Sway bars appear to be very simple parts. Let’s face it, they’re either solid or hollow bars with a roughly 90-degree bend at each end. Installation is generally a pretty simple process as well. But when it comes to how your car handles, these simple-looking bars play as much of a role as any other part in the suspension.
We wanted to put this to the test on a First-Gen Camaro. The installation of the rear bar alone could have stood on its own as a story because it is a little more involved than some other cars, but we also wanted to hit the track to see just how well these new bars would work.
We got together with the folks over at Hotchkis Performance and
arranged for shop time to get some bars installed. We chose their PN
2207 Performance Sway Bar Set which consisted of the 1 1/8-inch hollow
bar for the front and the 7/8-inch hollow bar for the rear. Even with
the extra work involved with the rear bar, we managed to complete both
ends in about four hours.
Then the fun began. We took the Camaro out to a slalom course and ran
some times and wore in some tires, but even with as much fun as that
was, we knew that to get a more real-world feel we had to hit the
track. Our opportunity came with the Hotchkis/Baer/Yokohama Track Day
out at Buttonwillow track. The Camaro’s suspension performed well with
the only causality being the power steering system (a problem we’ll
solve later). By the end of the day we felt the time and money was well
We used a car lift (makes it easier to take the pretty pictures) but this can be done with
Then the fun began. We took the Camaro out to a slalom course and ran some times and wore in some tires, but even with as much fun as that was, we knew that to get a more real-world feel we had to hit the track. Our opportunity came with the Hotchkis/Baer/Yokohama Track Day out at Buttonwillow track. The Camaro’s suspension performed well with the only causality being the power steering system (a problem we’ll solve later). By the end of the day we felt the time and money was well invested.
The dog-bone style endlinks were installed next. We applied white silicon grease to both s
The endlinks are installed on the inside of the sway bar end (towards the middle of the ca
On the other end of the endlink we installed the triangular frame brackets using the short
We drilled 1/8-inch pilot holes in the middle of each marked mounting hole and then checke
With reinforcement plates installed inside the car, we were able to secure the triangular
With the sway bar adjusted and centered we were then able to go back and tighten the endli
The installed bar still gives us enough room under the differential to get a jack under it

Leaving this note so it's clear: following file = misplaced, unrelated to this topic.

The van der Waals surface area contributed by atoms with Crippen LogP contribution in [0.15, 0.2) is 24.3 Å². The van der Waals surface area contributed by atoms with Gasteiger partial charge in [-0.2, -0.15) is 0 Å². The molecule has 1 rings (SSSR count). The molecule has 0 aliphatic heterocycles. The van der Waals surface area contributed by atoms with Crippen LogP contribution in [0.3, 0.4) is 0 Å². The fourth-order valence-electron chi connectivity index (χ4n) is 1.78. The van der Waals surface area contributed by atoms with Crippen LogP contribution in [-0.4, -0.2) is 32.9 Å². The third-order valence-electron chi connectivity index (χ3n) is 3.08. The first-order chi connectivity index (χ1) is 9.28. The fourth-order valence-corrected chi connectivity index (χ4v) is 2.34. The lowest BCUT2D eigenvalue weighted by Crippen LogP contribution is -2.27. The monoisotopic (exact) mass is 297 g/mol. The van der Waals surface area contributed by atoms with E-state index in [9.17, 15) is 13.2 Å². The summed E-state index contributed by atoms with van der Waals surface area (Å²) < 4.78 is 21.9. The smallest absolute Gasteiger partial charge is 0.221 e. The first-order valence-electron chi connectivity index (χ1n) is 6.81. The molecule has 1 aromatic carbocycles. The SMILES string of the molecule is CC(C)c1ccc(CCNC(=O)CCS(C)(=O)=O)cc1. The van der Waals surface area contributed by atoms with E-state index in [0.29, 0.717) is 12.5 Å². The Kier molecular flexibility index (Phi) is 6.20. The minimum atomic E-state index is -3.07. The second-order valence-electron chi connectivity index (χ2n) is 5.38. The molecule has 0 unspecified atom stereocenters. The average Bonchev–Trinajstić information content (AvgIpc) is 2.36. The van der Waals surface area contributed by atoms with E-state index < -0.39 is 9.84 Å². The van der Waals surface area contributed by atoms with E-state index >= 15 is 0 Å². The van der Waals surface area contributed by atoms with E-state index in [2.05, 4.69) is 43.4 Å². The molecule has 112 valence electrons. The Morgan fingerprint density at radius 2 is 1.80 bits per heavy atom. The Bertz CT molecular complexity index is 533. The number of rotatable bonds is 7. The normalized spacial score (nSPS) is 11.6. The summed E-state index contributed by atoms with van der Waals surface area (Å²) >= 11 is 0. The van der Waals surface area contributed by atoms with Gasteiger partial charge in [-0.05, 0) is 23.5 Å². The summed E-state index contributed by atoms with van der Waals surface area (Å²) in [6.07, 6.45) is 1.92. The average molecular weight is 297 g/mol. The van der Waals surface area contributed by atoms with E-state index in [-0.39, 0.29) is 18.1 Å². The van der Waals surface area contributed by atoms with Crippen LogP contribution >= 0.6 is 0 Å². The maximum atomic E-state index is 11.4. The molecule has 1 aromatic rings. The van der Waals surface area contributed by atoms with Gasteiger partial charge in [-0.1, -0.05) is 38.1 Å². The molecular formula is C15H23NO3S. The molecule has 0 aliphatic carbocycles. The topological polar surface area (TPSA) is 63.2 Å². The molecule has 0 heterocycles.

The front bar was really easy compared to the rear one. The wheels and tires had to be rem
Once in place, grease the new bushings and slip them over the bar. Install the brackets to
<table bgcolor="#c0c0c0" bordercolor="" cellpadding="" cellspacing=""><tbody><tr><td style="vertical-align: top;"><br></td><td><font size="5"><span style="font-weight: bold;"> <font size="4">BEHIND THE WHEEL</font></span></font><br></td><td style="vertical-align: top;"><br></td></tr><tr><td style="vertical-align: top;"><br></td><td> Only half the story is in the installation. For the other half we persuaded Carl Casanova into driving the Camaro out to the Hotchkis Track Day at the Buttonwillow road course. It was here that we could get a real feel for the all out performance gains of the new bars much more than we could ever hope to get safely on the street. When it came time to evaluate the new handling we figured who better than the man that knows the Camaro the best, so we asked Carl to write up a few of his impressions.<br><br><span style="font-weight: bold;">Corner entry:</span><br>Turn-in was faster than expected but very manageable. Good control and feel with some understeer. Understeer was not excessive, just enough to keep the car from getting loose in the rear. Suspension remained compliant even over rough sections of the track and under braking.<br><br>Sweepers:<br>The Camaro would start to four-wheel drift under full-throttle acceleration, but it was easy to manage. The car remained fairly flat on non-banked turns/sweepers but it was not harsh. On large constant throttle sweepers the car would understeer. It would be interesting to try a test with more negative camber.<br><br>Apex/exit:<br>Depending on gear selection and throttle position, the car could be understeered or throttle steered. It was easy to control and change direction. Easing off the throttle resulted in understeer and regained control. On off-camber apex/downhill turns it was easy to make the car drift, so being careful with the throttle was important.<br><br>Esses:<br>What a gas. Small amount of understeer, constant as speeds increased. Similar driving style to slalom. The car (and I) really felt at home due to my time on the slalom course. The Camaro was very quick and agile with no adverse effects from the corner “bumpers.”<br><br>Possible Fixes:<br>Get the driver some lessons.<br>Use some shoe polish to determine front tire wear patterns and camber needs.<br>Drop 2-3 psi of front tire pressure to increase bite.<br>Use shoe polish to determine rear tire pressure needs.<br>A smaller steering wheel is in order, since this one is too close to my legs for comfort.<br><br>General stuff:<br>I really liked the way the car handled. It saved my butt when I got it fully sideways and managed to correct it with only one over-correction (Hey, I’m a novice!) The car is forgiving when necessary but can move when pushed. It would be nice to try more front bite. We need to get Mark Hotchkis behind the wheel to make a good judgement call, but overall I’m very pleased.</td><td style="vertical-align: top;"><br></td></tr></tbody></table>
12035 Burke Street
Santa Fe Springs